Museums in Paris
by David Applefield
This newly elaborated section of Paris Inside Out was penned by Sandra Kwock-Silve, Paris art critic, historian, hula dancer, and president of the Hawaii Association in Paris. She has curated numerous art exhibitions in France; and her articles appear regularly in the Paris Free Voice and various art publications including Raw Vision.
Since the late 18th century when the Louvre was first opened to the public, this world-famous museum has ranked high on most visitors´ lists of "things to see in Paris." Recent renovations, coupled with I. M. Pei´s impressive glass pyramid have given the Louvre a more contemporary look. Parisians and visitors from around the world flocked in record numbers to the grand inauguration ceremonies in December 1993 of the "New Louvre," the Richelieu wing of the palace, which was the former home to the Department of Finance offices (now at Bercy), which has now been incorporated into the museum as a whole. its renovation has allowed a further 12000 works to be shown, including French sculpture, oriental, and Islamic antiquities, medieval and rennaissance objects, and French, Flemish, German, and Dutch paintings from the 14th to 17th centuries. For the adventurous spirits, however, classic art museums like the Musée du Louvre and the Musée d´Orsay should suggest only the beginning of a serious museum sampling.
There are nearly one hundred museums to discover in and around Paris. Prestigious private and public collections highlight just about every subject imaginable. There are serious museums devoted to the history of wine, fashion, new technology and the arts from every era, country and culture. Something is sure to capture your interest in Paris´ rich museum world, whether it´s a glimpse of the future at La Villette, or an afternoon stroll through the sculpture garden at the Musée Rodin. Visits to the artist´s studios will take you to some interesting neighborhoods off the beaten tourist track. And the city´s eccentric collection of counterfeits, locks, and spectacles (to name but a few) will keep you exploring.
Major museum exhibitions are an important part of the Paris art scene all year round. The weekly publications Pariscope and Officiel des Spectacles have extensive museum and gallery listings of current exhibits. For historical information, the Michelin guide to Paris and the Hachette "guide bleu " are considered the best sources available.
Consider going on a museum spree with the Carte des musées et monuments. This special pass allows unlimited access to over 60 museums and monuments without having to wait in line for tickets. Card prices range from 70 FF for one day to 200 FF for a five day period. Cards can be bought at the tourist office (121, av Champs Elysées), métro stations or Museums. Some museums are free, or half price on Sundays. Check for interesting student/teacher rates. Teachers are usually free. As a general rule, national museums are open 9h45 -17h00 every day except Tuesday. Municipal museums keep the same hours, but are closed on Monday. Many museums are closed on public holidays, and smaller collections may close during the the month of August.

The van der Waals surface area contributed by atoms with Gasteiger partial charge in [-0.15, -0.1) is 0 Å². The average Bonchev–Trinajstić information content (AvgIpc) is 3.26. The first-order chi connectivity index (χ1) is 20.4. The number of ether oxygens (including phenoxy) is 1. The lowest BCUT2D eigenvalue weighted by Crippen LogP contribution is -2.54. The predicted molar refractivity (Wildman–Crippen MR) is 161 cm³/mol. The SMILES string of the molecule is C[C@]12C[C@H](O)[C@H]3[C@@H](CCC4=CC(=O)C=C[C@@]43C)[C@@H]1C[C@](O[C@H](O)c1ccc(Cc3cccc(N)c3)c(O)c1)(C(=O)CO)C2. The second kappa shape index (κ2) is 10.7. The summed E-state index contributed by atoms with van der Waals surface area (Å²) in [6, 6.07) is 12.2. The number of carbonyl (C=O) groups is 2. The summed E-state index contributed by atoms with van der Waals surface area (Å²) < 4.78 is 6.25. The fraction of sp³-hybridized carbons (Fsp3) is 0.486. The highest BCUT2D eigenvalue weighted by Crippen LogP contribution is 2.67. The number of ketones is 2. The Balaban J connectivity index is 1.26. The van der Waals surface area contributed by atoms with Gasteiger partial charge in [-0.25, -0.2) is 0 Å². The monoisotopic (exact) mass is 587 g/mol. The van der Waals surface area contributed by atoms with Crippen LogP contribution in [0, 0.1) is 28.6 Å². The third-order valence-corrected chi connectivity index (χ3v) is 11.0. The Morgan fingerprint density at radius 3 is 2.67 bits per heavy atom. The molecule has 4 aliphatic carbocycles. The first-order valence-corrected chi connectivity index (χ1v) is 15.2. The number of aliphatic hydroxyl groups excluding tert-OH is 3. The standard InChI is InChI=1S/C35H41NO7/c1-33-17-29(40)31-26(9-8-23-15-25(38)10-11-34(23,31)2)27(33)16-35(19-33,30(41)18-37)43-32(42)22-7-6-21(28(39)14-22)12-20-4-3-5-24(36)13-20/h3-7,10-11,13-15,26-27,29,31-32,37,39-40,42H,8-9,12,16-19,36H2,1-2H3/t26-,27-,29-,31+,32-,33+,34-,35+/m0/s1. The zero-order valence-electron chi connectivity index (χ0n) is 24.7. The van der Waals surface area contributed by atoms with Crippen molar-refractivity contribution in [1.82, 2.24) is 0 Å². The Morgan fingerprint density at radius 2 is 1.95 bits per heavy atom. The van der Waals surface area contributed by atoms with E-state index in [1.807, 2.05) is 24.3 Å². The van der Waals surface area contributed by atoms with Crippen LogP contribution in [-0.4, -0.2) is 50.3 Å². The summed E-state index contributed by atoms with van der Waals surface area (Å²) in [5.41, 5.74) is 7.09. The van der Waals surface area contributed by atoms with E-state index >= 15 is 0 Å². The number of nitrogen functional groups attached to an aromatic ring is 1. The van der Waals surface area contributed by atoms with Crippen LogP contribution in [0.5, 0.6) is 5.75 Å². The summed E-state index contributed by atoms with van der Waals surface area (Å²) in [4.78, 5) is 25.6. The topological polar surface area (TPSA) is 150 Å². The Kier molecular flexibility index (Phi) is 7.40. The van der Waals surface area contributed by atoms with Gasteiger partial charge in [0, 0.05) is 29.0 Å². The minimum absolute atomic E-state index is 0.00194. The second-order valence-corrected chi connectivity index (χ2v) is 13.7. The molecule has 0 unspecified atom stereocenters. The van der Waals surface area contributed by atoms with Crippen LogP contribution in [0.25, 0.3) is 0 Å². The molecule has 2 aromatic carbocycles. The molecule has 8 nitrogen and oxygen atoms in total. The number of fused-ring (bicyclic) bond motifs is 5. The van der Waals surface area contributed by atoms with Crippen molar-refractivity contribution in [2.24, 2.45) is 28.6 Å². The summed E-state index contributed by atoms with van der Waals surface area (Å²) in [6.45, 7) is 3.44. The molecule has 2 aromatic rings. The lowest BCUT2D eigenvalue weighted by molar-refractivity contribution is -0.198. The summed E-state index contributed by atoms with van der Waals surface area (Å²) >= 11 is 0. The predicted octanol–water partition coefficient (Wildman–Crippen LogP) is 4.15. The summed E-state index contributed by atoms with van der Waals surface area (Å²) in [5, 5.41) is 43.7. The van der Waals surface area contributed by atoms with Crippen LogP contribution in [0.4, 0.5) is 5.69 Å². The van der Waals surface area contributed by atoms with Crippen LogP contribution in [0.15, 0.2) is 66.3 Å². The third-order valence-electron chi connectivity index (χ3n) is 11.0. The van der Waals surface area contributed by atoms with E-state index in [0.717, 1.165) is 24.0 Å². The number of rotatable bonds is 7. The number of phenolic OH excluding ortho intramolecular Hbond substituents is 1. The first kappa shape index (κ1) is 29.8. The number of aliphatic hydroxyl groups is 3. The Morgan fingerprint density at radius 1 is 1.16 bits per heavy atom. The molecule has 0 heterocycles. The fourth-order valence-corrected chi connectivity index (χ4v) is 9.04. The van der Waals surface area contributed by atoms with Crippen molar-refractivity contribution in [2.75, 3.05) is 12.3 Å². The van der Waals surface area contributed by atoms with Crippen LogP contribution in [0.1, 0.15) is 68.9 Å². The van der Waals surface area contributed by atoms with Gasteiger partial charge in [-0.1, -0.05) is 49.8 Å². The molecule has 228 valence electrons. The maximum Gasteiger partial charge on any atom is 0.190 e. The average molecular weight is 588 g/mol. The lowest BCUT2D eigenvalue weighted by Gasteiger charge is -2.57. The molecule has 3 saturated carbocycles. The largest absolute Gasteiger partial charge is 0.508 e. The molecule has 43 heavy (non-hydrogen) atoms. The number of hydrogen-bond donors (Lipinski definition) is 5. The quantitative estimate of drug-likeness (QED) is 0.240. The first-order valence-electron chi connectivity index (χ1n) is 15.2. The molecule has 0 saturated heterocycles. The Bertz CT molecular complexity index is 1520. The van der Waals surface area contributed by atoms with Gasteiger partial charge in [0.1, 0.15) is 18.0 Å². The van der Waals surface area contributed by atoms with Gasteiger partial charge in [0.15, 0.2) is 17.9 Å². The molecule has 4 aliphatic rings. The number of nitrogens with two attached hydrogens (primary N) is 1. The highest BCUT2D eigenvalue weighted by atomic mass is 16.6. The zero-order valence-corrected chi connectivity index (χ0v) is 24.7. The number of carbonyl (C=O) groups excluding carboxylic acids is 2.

The first step when planning your visit to Paris is deciding how you're going to get here. If you're coming from overseas the best option is usually to fly to Paris direct from your nearest international airport. paris is served by 3 airports - Paris Beauvais, Paris Orly and the main international airport Paris Charles De Gaulle. Over 130 domestic and international airlines operate flights to and from Paris so finding a flight is unlikely to be difficult and with a number of low cost international airlines now operating from Charles De Gaulle there are now plenty of cheap flight options for those visiting Paris on a budget. Compare flights on a site like Cheap Flights before you book to make sure you're getting the best price on your chosen airline.
If you're visiting Paris from other parts of France or within mainland Europe you may find it more convenient to travel to Paris by Train. Paris is connected to most major European cities by high speed rail links which will drop you in a central location in Paris, rather than out of town. Elipsos operate routes from Madrid and Barcelona to Paris' Gare d'Austerlitz or Magenta station on the Paris RER line serves as a hub for connections to Eastern France and Germany.
Finding accommodations in the city of light shouldn't be all too difficult either. Paris has one of the largest hotel selections in the world. Searching hotel deal Paris, or phoning hotels would be your best bet.